Looking for help with your biggest content marketing challenges? We’ve invited some of the experts who spoke at this year’s Content Marketing World to share what they’ve learned from their experience in the industry.
Two weeks ago, our panel of sharp content marketing minds talked about what it takes to make content engaging, useful, and easily accessible on mobile devices. But today, we are diving a bit deeper into the engagement pool to explore one of content marketing’s most powerful assets: visual content media, including photos, videos, infographics, and other storytelling devices that connect with consumers by grabbing their “eyeshare.”
Let’s take a look at our CMW speakers’ responses to the question, “What qualities do you think are most important for brands that want to stand out on the latest visual content marketing platforms? What brands do you think are “killing it” when it comes to creating engaging visual content?”
Visual content needs to be “swipestopping.” With so much information available, what you post as a photo needs to stand out enough to stop a user while they’re scrolling through their feeds, or even while they are mid-swipe.
The brands that stand out on visual platforms like Instagram are those that rely heavily on it. Fashion brands do extremely well, as well as those with outstanding photography, like National Geographic. More specifically, Starbucks has consistently done a great job on Instagram by having users hashtag their own photos and also by using the platform to offer reminders on deals and new promotions. It’s also great to see brands with cross-platform promotions (like Starbucks) rely on photography that revolves around their product. Nike also does a great job with this on Instagram by posting exciting, active shots of people wearing Nikes, as well as displaying its products with an artistic flair.
To stand out of the latest visual content platforms, it is important to be creative, beautiful, true to brand, succinct, and engaging. Some companies that are killing it with visual content include Marketo, Tory Burch, GE, and MarketingProfs. —Amanda Maksymiw, Content Marketing Manager, Lattice Engines | @amandamaks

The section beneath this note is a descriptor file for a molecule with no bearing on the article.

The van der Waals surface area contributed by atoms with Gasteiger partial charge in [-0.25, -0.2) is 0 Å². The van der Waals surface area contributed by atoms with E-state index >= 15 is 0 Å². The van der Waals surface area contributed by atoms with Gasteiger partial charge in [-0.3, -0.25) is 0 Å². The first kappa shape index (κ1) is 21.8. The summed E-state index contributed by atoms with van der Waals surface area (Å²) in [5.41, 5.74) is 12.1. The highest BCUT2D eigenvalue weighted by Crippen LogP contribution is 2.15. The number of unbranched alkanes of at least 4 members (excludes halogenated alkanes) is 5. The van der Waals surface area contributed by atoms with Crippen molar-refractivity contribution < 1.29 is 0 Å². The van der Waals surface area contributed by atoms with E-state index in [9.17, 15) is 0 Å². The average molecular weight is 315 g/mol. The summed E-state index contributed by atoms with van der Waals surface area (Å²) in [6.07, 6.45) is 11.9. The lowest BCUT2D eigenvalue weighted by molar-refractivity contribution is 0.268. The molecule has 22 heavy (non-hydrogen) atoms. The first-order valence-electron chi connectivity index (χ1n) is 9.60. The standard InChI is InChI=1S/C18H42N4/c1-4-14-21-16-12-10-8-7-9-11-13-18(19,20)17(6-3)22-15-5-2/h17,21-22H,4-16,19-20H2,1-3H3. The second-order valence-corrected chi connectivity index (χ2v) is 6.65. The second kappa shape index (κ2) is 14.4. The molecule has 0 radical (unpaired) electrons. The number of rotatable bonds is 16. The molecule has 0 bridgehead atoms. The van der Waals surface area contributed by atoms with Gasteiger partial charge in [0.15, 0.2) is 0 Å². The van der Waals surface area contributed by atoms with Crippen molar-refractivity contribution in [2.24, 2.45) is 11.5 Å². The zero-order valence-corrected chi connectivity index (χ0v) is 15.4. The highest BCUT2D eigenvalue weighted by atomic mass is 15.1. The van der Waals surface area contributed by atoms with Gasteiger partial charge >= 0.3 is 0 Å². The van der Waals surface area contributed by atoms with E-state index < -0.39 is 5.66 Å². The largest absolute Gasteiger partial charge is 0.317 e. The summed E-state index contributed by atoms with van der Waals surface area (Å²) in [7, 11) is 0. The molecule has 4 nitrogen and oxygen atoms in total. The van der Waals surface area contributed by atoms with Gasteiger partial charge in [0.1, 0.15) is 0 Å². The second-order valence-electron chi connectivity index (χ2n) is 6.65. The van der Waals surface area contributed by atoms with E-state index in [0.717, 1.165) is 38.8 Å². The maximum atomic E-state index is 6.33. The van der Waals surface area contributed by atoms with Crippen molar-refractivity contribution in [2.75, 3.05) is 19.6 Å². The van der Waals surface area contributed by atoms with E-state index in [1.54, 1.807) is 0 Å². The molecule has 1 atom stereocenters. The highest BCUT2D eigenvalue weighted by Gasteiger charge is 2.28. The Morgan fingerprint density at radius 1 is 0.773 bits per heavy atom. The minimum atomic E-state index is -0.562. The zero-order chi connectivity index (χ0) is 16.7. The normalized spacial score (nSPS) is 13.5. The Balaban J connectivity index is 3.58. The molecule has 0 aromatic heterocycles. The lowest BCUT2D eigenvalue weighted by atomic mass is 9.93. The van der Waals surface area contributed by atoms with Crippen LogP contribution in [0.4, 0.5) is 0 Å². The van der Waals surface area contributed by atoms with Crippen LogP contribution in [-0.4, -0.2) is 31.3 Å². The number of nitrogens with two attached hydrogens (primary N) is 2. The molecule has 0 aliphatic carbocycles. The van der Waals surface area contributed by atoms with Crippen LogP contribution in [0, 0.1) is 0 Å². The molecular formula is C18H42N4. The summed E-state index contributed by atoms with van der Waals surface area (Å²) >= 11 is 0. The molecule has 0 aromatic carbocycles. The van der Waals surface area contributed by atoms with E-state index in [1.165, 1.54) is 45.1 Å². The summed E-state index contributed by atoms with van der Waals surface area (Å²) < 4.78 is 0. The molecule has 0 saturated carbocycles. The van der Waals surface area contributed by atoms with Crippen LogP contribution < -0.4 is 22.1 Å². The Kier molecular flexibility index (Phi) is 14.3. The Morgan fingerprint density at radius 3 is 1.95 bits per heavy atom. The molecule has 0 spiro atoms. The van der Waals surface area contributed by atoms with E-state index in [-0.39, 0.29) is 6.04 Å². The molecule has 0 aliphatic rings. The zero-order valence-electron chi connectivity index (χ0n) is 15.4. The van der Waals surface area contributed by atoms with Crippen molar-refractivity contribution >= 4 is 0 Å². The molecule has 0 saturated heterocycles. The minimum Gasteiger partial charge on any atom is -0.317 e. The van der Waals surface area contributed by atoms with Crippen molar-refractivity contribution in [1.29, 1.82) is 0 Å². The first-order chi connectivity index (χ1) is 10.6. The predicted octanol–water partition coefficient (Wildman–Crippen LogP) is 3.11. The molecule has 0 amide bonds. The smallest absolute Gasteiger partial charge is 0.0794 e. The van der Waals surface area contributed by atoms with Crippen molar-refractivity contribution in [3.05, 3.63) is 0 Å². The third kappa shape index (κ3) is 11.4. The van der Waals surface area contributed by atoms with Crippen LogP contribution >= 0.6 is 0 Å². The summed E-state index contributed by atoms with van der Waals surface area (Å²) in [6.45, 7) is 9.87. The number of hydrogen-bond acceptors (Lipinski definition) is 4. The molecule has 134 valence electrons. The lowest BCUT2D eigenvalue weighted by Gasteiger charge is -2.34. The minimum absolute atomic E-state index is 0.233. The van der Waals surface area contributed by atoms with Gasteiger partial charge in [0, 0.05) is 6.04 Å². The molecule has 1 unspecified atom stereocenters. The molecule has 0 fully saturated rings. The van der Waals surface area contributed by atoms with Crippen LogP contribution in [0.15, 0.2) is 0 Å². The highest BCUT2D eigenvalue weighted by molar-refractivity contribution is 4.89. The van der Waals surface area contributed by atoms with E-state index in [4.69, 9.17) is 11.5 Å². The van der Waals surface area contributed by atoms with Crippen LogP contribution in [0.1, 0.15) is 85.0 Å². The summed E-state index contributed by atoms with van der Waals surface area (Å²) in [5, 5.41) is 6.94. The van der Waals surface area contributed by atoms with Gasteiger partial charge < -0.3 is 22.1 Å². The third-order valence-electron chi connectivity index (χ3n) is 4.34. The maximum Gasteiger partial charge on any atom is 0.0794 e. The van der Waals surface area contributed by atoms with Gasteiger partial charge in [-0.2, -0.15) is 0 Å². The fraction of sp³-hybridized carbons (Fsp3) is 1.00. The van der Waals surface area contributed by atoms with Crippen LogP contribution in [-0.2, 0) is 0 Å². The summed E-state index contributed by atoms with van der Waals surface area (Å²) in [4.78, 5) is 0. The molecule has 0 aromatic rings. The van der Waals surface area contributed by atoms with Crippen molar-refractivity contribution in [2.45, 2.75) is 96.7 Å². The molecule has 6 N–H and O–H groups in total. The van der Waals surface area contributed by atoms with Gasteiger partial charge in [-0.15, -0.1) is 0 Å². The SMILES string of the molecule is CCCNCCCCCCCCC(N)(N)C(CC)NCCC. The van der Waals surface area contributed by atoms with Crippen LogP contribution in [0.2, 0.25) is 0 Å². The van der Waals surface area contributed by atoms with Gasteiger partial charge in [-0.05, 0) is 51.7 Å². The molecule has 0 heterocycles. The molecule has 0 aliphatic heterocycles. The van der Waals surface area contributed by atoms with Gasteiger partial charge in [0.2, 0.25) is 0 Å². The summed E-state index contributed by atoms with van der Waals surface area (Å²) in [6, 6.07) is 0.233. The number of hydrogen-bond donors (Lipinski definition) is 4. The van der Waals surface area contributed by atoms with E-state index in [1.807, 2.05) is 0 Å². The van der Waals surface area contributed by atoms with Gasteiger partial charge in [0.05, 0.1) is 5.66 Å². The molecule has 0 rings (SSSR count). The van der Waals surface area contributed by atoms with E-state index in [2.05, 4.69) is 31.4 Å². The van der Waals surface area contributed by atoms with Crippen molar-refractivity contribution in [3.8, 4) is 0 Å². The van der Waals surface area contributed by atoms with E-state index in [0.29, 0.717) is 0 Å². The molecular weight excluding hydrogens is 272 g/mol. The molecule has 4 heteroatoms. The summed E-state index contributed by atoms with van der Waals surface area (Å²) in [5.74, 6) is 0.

Be human; try to connect with your audience in a meaningful, genuine way. Experiment, and don’t be afraid to take creative risks. If everyone likes it, you’re not being provocative enough 😉 —Heather Meza, Head of the Digital Media Solutions Center, of Expertise, Cisco | @HeatherMeza
Storytelling is at the heart of great content, and this is especially true for visual content. There’s a small company in San Francisco called Creativebug that offers video workshops for crafters. The videos are just wonderful. I’ve spent hours watching their instructor videos just to hear people’s stories. —Lauren Moler, Content Strategist and Information Architect, National Instruments | @merrymoler
Brands that lend themselves to great photography have the easiest success in content marketing. Red Bull does a great job, for example, because it has great assets that support its integrated marketing strategy. I like Starbucks because, though it doesn’t have a visually appealing product to start with, it captures the culture and vibe of its brand experience, and customers relate to that. I’m a big fan of content that provides utility, and Home Depot nailed it with its Vine series. —Paolo Mottola, Digital Engagement Program Manager, REI | @paolojr
Go deep about who you are and what you care about — don’t hold back. People want to do business with people behind a brand. Your brand should always be recognizable, even when (or should I say, especially when) the content is not about you or your services. Make sure your content is sharable! In the B2C space, Huit Denim (@hiutdenim) and Ace Hotel (@acehotel) are doing incredible things that we can learn from and apply to the B2B environment. —Jodi Navta, VP of Marketing and Communications, Coyote | @jodinavta
Be clever, unique and engaging. Imagery should be “self-evident,” requiring few, if any, words to communicate the message. If I need to zoom in to understand what the visual is trying to communicate, it’s probably going to fail. —Phil Paranicas, Director of Digital Media, ThomasNet | @Flip2Market
During the “discovery,” or planning period before the creation of visual content, it is imperative that the content team fully understands how and where the products will be used, and the users’ goals in terms of specific features needed. For example:
In product videos: Messages must be considered as short, three-act plays that:
- Identify a problem in the first act, describing the customer’s goals, restraints, and desired best practices
- The second act should provide an overview of the installation and setup process, featuring the various accessories and options that can lead to greater utility.